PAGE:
This writer is persuaded that an endeavour to give a more exact translation of the Bible than any which had hitherto appeared” would be acceptable ; adding, “and indeed it were to be wished, that those who are in power, did employ men of true learning and solid piety, free from bigotry, and blind zeal, in so noble and necessary a work."|| And in order to evince the necessity of such an undertaking he charges the existing versions, particularly our own, with following the letter rather than the sense of the original, with making Scripture occsionally contradict itself; with confounding persons, animals, countries, and actions ; with erroneously expressing coins, weights, and measures; with misunderstanding ambiguous expressions; and lastly with furnishing hardened sinners with excuses, and libertines and atheists with subjects for jesting. In what mode and upon what principles he proposes to have a new translation conducted, the preceding short specimens of his intended improvements may in some measure point out. By the adoption of any conjectural meanings which the words of the text, or, when they fail, which the sense of the context, will bear, his proposal goes to the formation of a theological version, which may obviate the scoffs of infidelity, silence controversy, and preclude scepticism. What critic can approve of such a project ?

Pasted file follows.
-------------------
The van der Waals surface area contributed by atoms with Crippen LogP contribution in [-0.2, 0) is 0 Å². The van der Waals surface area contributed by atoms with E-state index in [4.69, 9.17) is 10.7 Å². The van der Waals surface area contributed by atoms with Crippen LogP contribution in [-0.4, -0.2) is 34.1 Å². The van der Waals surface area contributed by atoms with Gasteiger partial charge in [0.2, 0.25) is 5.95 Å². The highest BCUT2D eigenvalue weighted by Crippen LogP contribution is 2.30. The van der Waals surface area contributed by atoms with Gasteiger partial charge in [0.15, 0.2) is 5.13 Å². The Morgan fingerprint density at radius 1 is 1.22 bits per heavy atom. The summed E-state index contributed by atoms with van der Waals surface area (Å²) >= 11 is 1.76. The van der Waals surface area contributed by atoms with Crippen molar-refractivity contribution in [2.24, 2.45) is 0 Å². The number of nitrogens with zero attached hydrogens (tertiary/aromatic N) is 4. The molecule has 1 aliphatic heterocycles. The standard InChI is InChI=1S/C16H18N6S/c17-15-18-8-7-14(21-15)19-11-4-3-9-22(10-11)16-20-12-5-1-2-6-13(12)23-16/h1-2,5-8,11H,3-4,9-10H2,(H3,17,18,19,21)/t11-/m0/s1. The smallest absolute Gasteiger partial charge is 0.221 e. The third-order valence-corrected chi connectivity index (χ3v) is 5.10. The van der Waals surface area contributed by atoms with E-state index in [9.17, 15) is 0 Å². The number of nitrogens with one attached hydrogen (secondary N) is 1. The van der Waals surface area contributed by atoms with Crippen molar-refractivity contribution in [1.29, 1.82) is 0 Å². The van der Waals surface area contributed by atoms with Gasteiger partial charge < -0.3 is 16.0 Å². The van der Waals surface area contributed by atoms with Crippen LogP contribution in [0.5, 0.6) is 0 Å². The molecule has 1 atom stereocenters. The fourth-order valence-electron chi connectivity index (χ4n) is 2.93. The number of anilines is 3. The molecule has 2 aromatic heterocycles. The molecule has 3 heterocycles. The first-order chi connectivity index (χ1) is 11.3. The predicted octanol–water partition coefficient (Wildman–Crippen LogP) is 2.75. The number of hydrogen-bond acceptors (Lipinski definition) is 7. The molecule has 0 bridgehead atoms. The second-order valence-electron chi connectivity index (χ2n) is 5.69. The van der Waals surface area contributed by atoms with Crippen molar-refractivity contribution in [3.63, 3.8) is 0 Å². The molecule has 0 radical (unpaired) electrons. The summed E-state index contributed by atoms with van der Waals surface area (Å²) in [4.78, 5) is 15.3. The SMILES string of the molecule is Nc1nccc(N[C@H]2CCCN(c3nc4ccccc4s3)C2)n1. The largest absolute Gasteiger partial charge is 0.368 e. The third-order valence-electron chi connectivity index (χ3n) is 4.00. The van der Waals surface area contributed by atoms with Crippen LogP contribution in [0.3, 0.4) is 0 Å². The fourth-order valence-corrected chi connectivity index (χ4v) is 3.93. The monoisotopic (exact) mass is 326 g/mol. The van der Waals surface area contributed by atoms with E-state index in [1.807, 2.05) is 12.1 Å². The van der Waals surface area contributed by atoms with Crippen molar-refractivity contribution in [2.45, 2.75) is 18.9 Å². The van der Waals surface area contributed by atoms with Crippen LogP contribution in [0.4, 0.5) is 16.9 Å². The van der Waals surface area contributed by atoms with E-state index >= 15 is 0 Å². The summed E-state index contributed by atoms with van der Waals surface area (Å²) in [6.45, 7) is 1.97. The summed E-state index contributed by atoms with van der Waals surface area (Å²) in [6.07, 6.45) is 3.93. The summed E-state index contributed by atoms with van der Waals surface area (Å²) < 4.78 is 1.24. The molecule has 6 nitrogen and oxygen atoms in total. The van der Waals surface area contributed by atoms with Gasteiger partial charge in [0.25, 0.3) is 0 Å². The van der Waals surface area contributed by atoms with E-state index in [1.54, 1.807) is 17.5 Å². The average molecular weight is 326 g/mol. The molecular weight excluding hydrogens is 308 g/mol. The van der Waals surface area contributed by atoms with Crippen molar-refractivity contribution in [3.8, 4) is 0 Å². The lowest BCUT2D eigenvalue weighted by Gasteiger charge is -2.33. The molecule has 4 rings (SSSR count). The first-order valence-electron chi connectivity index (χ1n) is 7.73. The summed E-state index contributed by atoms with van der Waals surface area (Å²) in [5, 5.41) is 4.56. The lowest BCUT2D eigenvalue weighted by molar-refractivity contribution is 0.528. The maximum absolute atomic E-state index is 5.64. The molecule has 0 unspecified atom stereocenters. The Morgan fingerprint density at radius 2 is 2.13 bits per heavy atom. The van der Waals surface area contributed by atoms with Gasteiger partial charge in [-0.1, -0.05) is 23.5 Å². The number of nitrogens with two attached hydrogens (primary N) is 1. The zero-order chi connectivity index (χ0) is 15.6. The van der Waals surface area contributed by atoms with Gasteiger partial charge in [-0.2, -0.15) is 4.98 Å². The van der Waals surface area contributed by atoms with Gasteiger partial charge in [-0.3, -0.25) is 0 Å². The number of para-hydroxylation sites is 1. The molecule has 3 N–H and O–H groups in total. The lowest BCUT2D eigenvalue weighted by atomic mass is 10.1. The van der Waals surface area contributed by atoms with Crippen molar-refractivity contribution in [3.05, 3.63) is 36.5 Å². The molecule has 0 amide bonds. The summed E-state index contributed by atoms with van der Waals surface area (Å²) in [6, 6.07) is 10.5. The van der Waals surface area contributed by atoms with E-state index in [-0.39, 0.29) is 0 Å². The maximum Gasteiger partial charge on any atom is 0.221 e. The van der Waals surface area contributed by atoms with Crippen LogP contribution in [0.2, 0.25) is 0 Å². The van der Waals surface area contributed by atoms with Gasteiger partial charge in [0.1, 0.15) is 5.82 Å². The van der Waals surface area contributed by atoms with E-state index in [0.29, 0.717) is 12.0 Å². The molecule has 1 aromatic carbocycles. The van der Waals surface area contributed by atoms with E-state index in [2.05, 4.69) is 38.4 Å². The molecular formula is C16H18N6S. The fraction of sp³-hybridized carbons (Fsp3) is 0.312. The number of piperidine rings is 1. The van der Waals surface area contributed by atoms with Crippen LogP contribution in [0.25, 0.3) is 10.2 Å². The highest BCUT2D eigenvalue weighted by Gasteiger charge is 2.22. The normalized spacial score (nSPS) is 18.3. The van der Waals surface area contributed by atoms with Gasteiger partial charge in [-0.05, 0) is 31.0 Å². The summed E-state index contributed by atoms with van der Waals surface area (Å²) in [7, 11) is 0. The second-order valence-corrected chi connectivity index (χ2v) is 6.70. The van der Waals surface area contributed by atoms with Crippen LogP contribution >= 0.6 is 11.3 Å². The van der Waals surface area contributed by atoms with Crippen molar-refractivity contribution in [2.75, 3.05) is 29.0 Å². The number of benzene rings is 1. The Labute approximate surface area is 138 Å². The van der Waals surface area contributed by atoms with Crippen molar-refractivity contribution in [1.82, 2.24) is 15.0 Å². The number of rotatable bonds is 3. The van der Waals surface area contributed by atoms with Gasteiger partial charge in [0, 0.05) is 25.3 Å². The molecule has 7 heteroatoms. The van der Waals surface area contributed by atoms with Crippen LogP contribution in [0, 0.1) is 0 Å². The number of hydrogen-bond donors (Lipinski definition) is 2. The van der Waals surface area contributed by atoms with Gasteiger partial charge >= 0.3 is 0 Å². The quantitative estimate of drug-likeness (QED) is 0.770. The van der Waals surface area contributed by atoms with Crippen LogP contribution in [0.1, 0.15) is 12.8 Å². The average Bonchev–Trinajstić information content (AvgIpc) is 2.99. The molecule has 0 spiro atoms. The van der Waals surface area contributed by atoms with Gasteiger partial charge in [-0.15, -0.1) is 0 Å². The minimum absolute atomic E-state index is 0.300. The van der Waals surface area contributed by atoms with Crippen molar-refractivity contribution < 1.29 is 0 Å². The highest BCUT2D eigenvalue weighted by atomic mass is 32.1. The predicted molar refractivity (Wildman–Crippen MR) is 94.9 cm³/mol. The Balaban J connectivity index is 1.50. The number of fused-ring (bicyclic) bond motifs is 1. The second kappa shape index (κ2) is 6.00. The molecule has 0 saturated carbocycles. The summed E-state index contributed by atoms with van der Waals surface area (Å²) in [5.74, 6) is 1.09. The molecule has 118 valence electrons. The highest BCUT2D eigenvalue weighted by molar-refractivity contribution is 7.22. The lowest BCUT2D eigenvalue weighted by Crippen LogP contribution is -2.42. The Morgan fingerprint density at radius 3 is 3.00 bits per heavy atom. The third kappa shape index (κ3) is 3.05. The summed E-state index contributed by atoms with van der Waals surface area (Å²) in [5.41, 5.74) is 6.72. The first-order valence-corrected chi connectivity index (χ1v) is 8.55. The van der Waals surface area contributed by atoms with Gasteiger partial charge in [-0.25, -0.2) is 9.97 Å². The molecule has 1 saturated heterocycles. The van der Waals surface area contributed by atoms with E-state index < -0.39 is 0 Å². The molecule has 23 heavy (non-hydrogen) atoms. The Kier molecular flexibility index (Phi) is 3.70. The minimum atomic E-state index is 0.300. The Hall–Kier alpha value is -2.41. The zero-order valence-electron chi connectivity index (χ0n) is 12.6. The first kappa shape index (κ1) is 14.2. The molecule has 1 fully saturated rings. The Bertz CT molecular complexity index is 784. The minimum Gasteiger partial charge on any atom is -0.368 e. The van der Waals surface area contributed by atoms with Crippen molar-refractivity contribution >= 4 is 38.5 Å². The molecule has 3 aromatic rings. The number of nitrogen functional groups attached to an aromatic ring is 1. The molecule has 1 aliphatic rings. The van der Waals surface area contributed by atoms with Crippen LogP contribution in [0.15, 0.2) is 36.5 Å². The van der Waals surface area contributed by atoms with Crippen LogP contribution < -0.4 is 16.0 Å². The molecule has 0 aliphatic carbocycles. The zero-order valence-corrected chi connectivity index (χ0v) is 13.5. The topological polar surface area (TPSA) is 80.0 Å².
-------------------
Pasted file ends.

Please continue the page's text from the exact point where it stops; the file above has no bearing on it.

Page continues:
* Page 18.
Numb. xxii. 21.
of Ps. xiv. 1.
# Page 29.
After the publication of this Essay, which passed through two editions, nothing but collateral and incidental notices seem to have been taken of the subject under consideration, until about the middle of the last century, when public attention was attracted to the laborious undertaking of Kennicot. In the year 1759 appeared a tract under the following title ; “Remarks upon several passages of Scripture : rectifying some errors in the printed Hebrew text ; pointing out several mistakes in the versions; and shewing the benefit and expediency of a more correct and intelligible translation of the Bible. By Matthew Pilkington, LL. B.” This tract is properly divided into two distinct parts. The first part is employed in attempting to prove, “that the present Masoretic copy of the Old Testament is, in many places, different from the original Hebrew text: and that the variations are frequently capable of being discovered, in such a manner, as to give us an opportunity of restoring it to its primitive purity.” The object of the second part is to show, “ that many of the improprieties, obscurities, and inconsistencies, which occur to an attentive reader of any of the ver